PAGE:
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Until recently, mechanisms of segmentation established for Drosophila served as a paradigm for arthropod segmentation. However, with the discovery of gene expression waves in vertebrate segmentation, another paradigm based on oscillations linked to axial growth was established. The Notch pathway and hairy delay oscillator are basic components of this mechanism, as is the wnt pathway. With the establishment of oscillations during segmentation of the beetle Tribolium, a common segmentation mechanism may have been present in the last common ancestor of vertebrates and arthropods. However, the Notch pathway is not involved in segmentation of the initial Drosophila embryo. In arthropods, the engrailed, wingless pair has a much more conserved function in segmentation than most of the hierarchy established for Drosophila. Here, we work backwards from this conserved pair by discussing possible mechanisms which could have taken over the role of the Notch pathway. We propose a pivotal role for the large transmembrane protein Ten-m/Odz. Ten-m/Odz may have had an ancient role in cell-cell communication, parallel to the Notch and wnt pathways. The Ten-m protein binds to the membrane with properties which resemble other membrane-based biochemical oscillators. We propose that such a simple transition could have formed the initial scaffold, on top of which the hierarchy, observed in the syncytium of dipterans, could have evolved.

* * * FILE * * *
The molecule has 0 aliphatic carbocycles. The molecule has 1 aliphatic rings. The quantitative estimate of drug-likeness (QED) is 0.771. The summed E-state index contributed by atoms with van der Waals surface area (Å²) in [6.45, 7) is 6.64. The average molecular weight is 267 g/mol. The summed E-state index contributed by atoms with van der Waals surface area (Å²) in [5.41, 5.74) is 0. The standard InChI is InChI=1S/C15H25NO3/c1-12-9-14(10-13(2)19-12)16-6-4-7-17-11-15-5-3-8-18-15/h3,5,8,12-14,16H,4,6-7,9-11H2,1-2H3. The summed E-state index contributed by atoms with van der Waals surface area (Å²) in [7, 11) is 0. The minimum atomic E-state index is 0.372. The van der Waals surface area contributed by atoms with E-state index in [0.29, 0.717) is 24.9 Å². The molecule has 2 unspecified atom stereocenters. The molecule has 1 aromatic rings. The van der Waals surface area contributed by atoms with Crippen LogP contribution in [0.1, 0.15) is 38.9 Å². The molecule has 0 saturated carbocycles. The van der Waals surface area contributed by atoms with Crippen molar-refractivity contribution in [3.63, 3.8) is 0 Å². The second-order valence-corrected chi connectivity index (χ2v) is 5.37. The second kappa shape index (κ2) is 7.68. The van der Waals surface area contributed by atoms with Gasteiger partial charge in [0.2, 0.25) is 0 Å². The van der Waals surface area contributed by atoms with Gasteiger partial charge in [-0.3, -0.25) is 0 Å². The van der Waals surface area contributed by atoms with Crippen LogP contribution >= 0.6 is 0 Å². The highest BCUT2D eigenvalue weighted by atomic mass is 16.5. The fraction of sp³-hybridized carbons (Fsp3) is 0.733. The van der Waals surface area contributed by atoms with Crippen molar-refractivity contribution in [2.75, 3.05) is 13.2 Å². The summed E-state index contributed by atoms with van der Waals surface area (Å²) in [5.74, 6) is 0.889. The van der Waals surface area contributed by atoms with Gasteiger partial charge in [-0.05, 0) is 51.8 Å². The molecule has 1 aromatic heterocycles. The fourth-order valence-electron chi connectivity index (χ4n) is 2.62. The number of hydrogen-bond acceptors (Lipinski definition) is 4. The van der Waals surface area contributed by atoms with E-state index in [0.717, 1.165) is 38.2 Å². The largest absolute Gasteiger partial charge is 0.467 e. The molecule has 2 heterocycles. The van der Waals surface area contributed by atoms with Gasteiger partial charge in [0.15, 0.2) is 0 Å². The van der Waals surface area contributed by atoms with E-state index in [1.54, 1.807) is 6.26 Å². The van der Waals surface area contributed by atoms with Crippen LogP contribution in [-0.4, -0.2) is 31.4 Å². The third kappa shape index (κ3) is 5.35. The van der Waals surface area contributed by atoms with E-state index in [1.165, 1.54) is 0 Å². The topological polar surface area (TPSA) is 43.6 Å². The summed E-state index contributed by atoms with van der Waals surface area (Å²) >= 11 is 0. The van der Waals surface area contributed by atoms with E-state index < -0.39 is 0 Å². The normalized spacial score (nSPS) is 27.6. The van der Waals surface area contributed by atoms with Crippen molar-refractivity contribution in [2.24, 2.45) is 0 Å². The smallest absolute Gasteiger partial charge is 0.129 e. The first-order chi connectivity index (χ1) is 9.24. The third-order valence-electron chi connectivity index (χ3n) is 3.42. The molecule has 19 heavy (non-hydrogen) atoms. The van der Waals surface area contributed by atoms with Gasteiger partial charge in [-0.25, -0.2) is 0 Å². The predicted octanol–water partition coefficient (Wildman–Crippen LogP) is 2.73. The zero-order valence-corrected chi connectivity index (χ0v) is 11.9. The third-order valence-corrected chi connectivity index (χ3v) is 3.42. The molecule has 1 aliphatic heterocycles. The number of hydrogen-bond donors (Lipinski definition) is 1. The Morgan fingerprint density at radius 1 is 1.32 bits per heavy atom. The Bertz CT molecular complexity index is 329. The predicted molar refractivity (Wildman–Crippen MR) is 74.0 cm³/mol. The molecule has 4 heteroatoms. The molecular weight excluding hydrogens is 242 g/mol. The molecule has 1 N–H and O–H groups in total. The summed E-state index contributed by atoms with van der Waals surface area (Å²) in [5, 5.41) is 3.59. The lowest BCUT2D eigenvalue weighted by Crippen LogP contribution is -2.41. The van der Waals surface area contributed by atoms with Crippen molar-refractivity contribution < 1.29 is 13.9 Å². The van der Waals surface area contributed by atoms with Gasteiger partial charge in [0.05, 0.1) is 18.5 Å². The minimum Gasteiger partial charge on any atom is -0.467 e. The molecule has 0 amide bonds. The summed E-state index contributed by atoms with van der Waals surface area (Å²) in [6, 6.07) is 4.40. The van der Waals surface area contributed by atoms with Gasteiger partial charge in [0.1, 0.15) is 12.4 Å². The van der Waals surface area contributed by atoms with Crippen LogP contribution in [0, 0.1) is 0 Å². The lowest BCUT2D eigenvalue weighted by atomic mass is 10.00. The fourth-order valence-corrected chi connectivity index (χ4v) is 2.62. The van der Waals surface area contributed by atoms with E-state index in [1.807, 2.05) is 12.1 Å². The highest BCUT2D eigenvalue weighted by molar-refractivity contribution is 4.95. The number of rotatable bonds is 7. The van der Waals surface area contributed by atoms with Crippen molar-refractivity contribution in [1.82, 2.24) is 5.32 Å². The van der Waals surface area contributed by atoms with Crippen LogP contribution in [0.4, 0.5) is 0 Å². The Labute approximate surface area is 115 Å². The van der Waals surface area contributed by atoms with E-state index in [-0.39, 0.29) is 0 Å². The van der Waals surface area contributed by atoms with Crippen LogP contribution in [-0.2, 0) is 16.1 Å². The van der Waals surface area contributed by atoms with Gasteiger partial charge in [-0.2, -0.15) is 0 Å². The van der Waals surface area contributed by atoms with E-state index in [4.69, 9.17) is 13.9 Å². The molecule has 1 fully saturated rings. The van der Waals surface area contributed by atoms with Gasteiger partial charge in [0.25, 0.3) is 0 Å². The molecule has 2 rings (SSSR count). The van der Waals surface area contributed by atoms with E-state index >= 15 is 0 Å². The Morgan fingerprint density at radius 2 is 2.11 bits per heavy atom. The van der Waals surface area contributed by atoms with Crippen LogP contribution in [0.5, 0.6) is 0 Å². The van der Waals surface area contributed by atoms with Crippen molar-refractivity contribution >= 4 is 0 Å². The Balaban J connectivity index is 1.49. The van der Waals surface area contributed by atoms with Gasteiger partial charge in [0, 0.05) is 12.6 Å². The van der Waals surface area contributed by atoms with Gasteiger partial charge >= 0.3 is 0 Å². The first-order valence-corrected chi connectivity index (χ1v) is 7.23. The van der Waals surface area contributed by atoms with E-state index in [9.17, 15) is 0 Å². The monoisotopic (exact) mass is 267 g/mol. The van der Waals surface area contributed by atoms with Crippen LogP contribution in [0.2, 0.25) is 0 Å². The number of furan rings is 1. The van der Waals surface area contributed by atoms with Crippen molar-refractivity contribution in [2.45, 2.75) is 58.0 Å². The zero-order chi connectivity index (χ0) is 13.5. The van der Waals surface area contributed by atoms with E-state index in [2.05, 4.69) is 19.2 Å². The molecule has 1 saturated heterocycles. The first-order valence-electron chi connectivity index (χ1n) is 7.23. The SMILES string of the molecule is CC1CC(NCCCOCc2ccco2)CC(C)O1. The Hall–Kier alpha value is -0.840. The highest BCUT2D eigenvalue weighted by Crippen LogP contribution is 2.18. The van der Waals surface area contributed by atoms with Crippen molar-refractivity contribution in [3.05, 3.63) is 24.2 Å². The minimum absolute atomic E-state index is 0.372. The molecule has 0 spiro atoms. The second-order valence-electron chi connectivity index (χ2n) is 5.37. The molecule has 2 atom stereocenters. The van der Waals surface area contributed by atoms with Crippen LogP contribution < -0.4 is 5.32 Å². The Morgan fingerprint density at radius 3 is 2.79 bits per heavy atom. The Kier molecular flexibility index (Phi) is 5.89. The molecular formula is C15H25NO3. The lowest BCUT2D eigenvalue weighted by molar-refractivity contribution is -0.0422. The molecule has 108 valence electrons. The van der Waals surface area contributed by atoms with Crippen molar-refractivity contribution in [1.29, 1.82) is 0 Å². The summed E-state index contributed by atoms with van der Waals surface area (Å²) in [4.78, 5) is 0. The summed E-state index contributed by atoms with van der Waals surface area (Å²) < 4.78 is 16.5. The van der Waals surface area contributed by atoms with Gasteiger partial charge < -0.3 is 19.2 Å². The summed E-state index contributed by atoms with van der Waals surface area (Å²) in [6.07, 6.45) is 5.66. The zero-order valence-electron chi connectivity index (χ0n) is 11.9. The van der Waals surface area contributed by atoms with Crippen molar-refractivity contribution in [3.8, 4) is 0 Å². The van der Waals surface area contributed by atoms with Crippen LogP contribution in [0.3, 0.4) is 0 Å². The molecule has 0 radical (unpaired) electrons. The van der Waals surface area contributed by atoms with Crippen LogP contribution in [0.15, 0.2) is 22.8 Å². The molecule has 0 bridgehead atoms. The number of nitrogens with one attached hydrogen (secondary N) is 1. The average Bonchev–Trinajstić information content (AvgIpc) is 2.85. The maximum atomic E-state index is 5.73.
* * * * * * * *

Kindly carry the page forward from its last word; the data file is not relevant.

Axel Hunding, Stefan Baumgartner. Ancient role of ten-m/odz in segmentation and the transition from sequential to syncytial segmentation. Hereditas. 2017;154:8

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PMID: 28461810

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